Too Much Salt Is Harmful To Organs

Why too much salt is harmful to organs.jpg

You may be one of the lucky ones who can consume all the salty snack foods you want and still maintain a normal blood pressure.  However according to a research study, maybe you’re not as lucky as you think.  A high salt intake may not be causing your blood pressure to rise but it may still damage your blood vessels, heart, kidneys, and brain.

According to scientists at the University of Delaware, a 2015 review of the evidence of salt and health, found that a high salt intake may impair the endothelium (the inner lining of blood vessels involved in blood clotting and immune function), increase arterial stiffness (hardening of the arteries), weakens heart and kidney function, and interfere with the sympathetic nervous system (the “flight-or-fight” response).  All of this could happen even in the absence of high blood pressure.

Balancing sodium intake

Sodium is a necessary and essential mineral our bodies need for fluid balance and cellular homeostasis.  It is mainly found in body fluids playing a major role in maintaining blood volume and blood pressure by attracting and holding water.  It has been known that the amount of sodium needed to maintain homeostasis in adults is quite low (<500 milligrams a day) compared with the average intake of most Americans (>3,400 milligrams a day).

Some people are what they call “salt-sensitive” meaning that if they consume a high amount of sodium through their food choices their blood pressure rises but when they reduce their sodium intake, their blood pressure decreases.  Individuals who are considered salt resistant are those who have no change in blood pressure even with a salt restriction.

The research points to evidence that even for people who are salt resistant they can possibly have adverse effects on multiple organs when consuming a high sodium diet.

Specific effects on body organs

The harmful effects of sodium on body organs are quite alarming. 

A high dietary sodium intake effect on the heart can lead to left ventricular hypertrophy or enlargement of the muscle tissue making up the wall of the heart’s main pumping chamber.  This causes the walls of the chamber to grow thicker, becoming less compliant to where they are unable to pump as forcefully like a healthy heart should.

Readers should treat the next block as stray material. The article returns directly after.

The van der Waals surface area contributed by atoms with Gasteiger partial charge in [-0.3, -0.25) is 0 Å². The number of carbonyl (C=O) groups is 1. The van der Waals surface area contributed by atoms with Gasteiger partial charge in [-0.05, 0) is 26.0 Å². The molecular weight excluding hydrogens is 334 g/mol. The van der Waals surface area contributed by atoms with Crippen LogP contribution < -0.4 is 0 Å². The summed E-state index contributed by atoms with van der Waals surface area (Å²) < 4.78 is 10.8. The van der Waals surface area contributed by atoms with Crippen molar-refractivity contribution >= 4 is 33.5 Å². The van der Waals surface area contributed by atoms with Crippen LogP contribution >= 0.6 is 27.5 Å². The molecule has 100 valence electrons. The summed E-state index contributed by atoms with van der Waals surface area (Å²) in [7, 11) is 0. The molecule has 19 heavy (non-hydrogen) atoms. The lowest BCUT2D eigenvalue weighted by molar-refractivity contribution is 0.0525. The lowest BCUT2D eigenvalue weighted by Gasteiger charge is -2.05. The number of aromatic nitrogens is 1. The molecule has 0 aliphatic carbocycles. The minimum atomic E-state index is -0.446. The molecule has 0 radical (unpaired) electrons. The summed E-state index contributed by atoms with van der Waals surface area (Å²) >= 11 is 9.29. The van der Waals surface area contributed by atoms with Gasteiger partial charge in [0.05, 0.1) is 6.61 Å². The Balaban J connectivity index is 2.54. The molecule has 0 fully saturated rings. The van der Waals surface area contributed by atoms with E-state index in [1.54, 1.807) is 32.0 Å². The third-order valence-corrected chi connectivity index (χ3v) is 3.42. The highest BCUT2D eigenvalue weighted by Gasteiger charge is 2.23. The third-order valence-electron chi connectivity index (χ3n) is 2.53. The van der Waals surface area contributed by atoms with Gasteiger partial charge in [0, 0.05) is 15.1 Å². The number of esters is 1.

The kidneys experience reduced renal function when dietary sodium is increased. 

The sympathetic nervous system is affected by chronically elevated sodium to where it causes a greater response to a variety of stimuli, including skeletal muscle contraction.

Shaking the salt habit

Approximately 75% of sodium in our diet comes from what is put in our processed foods like breads or just about anything boxed or canned.  Another significant source of sodium comes from what restaurants use in their menu items.  The amount of salt we use in our preparation of food at home or at the table contributes much less.

What influences the large amount of sodium in our processed foods is market forces.  When food processors have marketed low-sodium alternatives, the success of them is low.

The American Heart Association recommendation in regards to sodium intake is to consume less than 1,500 milligrams a day.  This has been met with criticism of being too low for good health and too unrealistic to follow.  A more reasonable and realistic approach is the recommendation from the Food and Drug Administration (FDA) that Americans should limit daily sodium consumption between 1,500 to an upper safe limit of 2,300 milligrams.

The study did recommend a number of approaches that could be implemented to help reduce dietary sodium:

·         A gradual decrease in the sodium content of foods by food manufacturers

·         A switch on the part of consumers from high-sodium to low-sodium foods by avoiding processed foods and reading food labels

·         A switch to salt substitutes

·         Food manufacturers could engineer approaches to provide salty taste with less sodium or food processing with less sodium.